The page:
Walmart as we know, is a large international discount retail chain. It all started in the 1940’s when Sam Walton had a momentous idea. Unlike most retailers who get bargains from employers and pocket the change, Walton decided that he would pass along the savings to his customers and earn greater profits through volume. After franchising a Ben Franklin’s variety store for several years, Walton invested 95% of his capital to open the first ever Walmart store in 1962. Walmart started off selling a variety of mostly non-grocery items, but with time has decided to incorporate more grocery items.
Something that I found extremely interesting when doing research was the fact that Walton was freakishly cheap. He was considered the richest man in America by the 1980’s. That didn’t stop him from getting his $5 hair cut (which he never supplemented with a tip), having everyone in the company flying coach (even the boss), having them share hotel rooms, driving an old truck, and even charging 10 cents for a cup of coffee at the office.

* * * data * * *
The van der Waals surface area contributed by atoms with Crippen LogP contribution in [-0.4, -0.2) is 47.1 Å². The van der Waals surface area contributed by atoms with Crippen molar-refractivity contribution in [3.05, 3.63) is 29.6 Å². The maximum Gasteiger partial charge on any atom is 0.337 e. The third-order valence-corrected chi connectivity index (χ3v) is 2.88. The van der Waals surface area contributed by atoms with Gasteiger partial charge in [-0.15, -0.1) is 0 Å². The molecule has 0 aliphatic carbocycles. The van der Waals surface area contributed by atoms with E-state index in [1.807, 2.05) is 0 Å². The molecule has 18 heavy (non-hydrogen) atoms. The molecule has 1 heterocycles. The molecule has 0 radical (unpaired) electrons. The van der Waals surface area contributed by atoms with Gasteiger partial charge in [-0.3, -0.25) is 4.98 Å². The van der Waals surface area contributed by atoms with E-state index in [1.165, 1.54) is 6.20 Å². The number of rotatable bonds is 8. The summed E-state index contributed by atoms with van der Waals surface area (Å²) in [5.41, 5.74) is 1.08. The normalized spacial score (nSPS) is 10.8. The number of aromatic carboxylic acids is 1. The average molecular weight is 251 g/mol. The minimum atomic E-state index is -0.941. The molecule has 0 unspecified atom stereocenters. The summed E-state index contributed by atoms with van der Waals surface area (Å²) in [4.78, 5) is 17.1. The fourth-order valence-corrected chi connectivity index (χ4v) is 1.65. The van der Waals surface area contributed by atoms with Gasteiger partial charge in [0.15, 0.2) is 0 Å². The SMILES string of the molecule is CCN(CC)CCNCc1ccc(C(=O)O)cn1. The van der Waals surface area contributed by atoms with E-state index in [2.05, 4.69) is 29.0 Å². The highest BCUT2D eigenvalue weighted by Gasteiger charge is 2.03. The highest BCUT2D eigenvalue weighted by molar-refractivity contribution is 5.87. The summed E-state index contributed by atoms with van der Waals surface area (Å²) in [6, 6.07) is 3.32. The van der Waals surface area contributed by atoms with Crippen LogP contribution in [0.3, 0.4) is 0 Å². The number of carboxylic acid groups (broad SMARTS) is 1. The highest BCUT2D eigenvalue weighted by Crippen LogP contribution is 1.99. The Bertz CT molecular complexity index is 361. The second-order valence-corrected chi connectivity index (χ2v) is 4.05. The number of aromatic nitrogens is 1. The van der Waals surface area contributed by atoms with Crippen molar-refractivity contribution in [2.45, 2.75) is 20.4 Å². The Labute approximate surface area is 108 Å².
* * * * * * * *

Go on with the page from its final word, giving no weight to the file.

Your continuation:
Walmart is the third largest public corporation according to Fortune Global 500’s list of 2012. Walmart has 8,000 stores in 15 countries under 55 different names. Walmart is operting in Mexico as Walmex, the UK as Asda, Japan as Seiyu, and India as Best Price. Walmart is also currently operating in Argentina, China Brazil, and Canada. The only countries in which Walmart remained unsuccessful were Germany and South Korea.
When it comes to the “3 Generic Strategies”, Walmart takes on a “cost leadership” approach. When you walk into Walmart, the first thing people notice is the low prices. This family business strives to compete successfully on low costs. Walmart is known for its amazing prices and best value. As our book states, a corporation such as Walmart has the power to minimize the threats of